Georg Joachim Rheticus

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Born16 February 1514
Died4 December 1574(1574-12-04) (aged 60)
Alma materUniversity of Wittenberg
Scientific career
FieldsMathematician and astronomer
InstitutionsUniversity of Wittenberg (1536–42)
University of Leipzig (1542–51)[1]
Academic advisorsJohannes Volmar, Nicolaus Copernicus
Notable studentsSebastian Dietrich [de], Valentin Otto, Caspar Peucer, Valentin Steinmetz [de]

Georg Joachim de Porris, also known as Rheticus (/ˈrɛtɪkəs/; 16 February 1514 – 4 December 1574), was a mathematician, astronomer, cartographer, navigational-instrument maker, medical practitioner, and teacher. He is perhaps best known for his trigonometric tables and as Nicolaus Copernicus's sole pupil.[2] He facilitated the publication of his master's De revolutionibus orbium coelestium (On the Revolutions of the Heavenly Spheres).


Rheticus was born at Feldkirch in the Archduchy of Austria. Both his parents, Georg Iserin and Thomasina de Porris, possessed considerable wealth, his father being the town physician. However, Georg (Iserin) abused the trust of many of his patients, stealing belongings and money from their homes. In 1528 he was convicted and executed for his crimes, and as a result his family was stripped of their surname.[3]

The family adopted the mother's maiden name: de Porris. Later as a student in Wittenberg, Georg Joachim adopted the toponym Rheticus, a form of the Latin name for his home region, Rhaetia, a Roman province that had included parts of Austria, Switzerland and Germany. In the matriculation list for the University of Leipzig his family name, de Porris, is translated into German as von Lauchen. The lunar crater Rhaeticus as well as asteroid 15949 Rhaeticus were named for him.[4]


After Georg Iserin's death, Achilles Gasser took over his medical practice, helping Rheticus to continue his studies and supporting him. Rheticus studied at Feldkirch, Zürich and the University of Wittenberg, where he received his M.A. in 1536.

During the Reformation the theologian and educator Philipp Melanchthon reorganized the whole educational system of the Lutheran Protestant parts of Germany, reforming and founding several new universities. In 1536 Melanchthon appointed Rheticus as professor of the lower mathematics, arithmetic and geometry, at the Wittenberg University.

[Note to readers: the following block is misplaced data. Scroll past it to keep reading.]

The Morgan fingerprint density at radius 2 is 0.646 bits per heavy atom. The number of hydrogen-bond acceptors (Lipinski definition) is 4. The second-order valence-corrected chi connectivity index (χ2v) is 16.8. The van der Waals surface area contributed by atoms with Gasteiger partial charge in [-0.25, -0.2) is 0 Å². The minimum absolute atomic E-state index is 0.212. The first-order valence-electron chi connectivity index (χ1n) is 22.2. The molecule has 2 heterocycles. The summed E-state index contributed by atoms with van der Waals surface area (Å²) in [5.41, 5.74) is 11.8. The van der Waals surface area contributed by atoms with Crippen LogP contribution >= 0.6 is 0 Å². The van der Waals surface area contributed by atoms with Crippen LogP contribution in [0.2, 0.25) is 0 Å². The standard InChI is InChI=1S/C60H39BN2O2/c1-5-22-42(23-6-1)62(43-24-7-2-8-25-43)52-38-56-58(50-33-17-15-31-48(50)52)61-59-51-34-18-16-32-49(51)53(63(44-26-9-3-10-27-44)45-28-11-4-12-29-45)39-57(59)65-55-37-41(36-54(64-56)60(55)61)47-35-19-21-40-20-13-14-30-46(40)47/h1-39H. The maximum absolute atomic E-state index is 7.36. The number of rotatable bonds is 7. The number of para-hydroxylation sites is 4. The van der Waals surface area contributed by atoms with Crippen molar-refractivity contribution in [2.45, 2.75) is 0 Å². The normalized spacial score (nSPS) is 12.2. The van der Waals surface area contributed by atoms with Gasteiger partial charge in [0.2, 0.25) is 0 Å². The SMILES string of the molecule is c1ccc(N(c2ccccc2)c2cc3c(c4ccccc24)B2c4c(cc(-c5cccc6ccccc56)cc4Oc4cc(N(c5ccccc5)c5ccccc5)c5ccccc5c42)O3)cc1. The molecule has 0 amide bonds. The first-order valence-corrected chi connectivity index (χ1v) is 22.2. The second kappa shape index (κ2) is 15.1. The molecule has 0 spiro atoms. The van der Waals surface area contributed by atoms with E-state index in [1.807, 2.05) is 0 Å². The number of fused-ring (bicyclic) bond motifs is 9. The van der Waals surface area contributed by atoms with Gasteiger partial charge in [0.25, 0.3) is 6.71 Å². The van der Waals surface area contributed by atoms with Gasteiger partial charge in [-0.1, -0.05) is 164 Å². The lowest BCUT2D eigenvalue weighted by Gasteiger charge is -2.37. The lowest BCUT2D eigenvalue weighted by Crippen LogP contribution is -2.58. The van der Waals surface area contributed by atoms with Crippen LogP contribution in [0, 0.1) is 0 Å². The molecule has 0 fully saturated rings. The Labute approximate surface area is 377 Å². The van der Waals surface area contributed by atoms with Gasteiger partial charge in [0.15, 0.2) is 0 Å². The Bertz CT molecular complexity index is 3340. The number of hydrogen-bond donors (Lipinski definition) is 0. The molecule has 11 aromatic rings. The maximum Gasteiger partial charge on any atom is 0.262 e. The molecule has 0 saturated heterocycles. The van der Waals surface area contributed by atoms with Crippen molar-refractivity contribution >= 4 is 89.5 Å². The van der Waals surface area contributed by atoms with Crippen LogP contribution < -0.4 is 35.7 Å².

Two years later, Melanchthon arranged a two-year leave for Rheticus to study with noted astronomers. Leaving Wittenberg in October 1538, he first went to Nuremberg to visit the professor of mathematics at the Eigidien Oberschule Johannes Schöner. In Nuremberg he also made the acquaintance of other mathematicians such as Georg Hartmann and Thomas Venatorius as well as the printer-publisher Johannes Petreius. During his journey, probably in Nuremberg, Rheticus heard of Copernicus and decided to seek him out. From Johannes Petreius Rheticus was given works by Regiomontanus and others, intended as presents for Copernicus. He went on to Peter Apian at the University of Ingolstadt and Joachim Camerarius at the University of Tübingen, then to Gasser in his hometown. From Feldkirch he set out on his journey to visit Copernicus in Frombork.


In May 1539, Rheticus arrived in Frombork (Frauenburg), where he spent two years with Copernicus.[2] It is unknown whether he had prior access to Copernicus' Commentariolus, an unsigned, unpublished outline of Copernicus' revolutionary heliocentric theory that Copernicus distributed to friends and colleagues three decades before he published De revolutionibus.